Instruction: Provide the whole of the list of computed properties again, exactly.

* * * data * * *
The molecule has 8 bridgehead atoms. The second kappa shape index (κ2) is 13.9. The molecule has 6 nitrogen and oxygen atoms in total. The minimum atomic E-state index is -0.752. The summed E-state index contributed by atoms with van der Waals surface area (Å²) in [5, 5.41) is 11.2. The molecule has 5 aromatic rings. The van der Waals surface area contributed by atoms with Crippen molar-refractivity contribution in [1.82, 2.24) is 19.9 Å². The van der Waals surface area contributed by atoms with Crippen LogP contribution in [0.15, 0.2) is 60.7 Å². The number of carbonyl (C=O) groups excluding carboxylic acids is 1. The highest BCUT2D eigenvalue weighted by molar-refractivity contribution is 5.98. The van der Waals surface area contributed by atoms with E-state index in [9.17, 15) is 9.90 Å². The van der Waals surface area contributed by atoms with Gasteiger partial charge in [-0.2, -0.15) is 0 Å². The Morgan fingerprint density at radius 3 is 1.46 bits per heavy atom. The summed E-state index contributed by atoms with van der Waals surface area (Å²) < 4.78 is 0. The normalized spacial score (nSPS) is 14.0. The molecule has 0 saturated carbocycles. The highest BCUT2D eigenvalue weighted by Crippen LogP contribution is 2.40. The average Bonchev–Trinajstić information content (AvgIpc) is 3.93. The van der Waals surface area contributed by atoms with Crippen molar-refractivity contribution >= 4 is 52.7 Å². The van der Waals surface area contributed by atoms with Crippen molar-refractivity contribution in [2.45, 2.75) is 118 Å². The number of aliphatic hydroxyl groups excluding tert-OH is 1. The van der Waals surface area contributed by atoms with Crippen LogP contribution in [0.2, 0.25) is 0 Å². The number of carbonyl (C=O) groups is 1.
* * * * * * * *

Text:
The molecule has 8 bridgehead atoms. The second kappa shape index (κ2) is 13.9. The molecule has 6 nitrogen and oxygen atoms in total. The minimum atomic E-state index is -0.752. The summed E-state index contributed by atoms with van der Waals surface area (Å²) in [5, 5.41) is 11.2. The molecule has 5 aromatic rings. The van der Waals surface area contributed by atoms with Crippen molar-refractivity contribution in [1.82, 2.24) is 19.9 Å². The van der Waals surface area contributed by atoms with Crippen LogP contribution in [0.15, 0.2) is 60.7 Å². The number of carbonyl (C=O) groups excluding carboxylic acids is 1. The highest BCUT2D eigenvalue weighted by molar-refractivity contribution is 5.98. The van der Waals surface area contributed by atoms with E-state index in [9.17, 15) is 9.90 Å². The van der Waals surface area contributed by atoms with Gasteiger partial charge in [-0.2, -0.15) is 0 Å². The Morgan fingerprint density at radius 3 is 1.46 bits per heavy atom. The summed E-state index contributed by atoms with van der Waals surface area (Å²) < 4.78 is 0. The normalized spacial score (nSPS) is 14.0. The molecule has 0 saturated carbocycles. The highest BCUT2D eigenvalue weighted by Crippen LogP contribution is 2.40. The average Bonchev–Trinajstić information content (AvgIpc) is 3.93. The van der Waals surface area contributed by atoms with Crippen molar-refractivity contribution >= 4 is 52.7 Å². The van der Waals surface area contributed by atoms with Crippen molar-refractivity contribution in [2.45, 2.75) is 118 Å². The number of aliphatic hydroxyl groups excluding tert-OH is 1. The van der Waals surface area contributed by atoms with Crippen LogP contribution in [0.2, 0.25) is 0 Å². The number of carbonyl (C=O) groups is 1.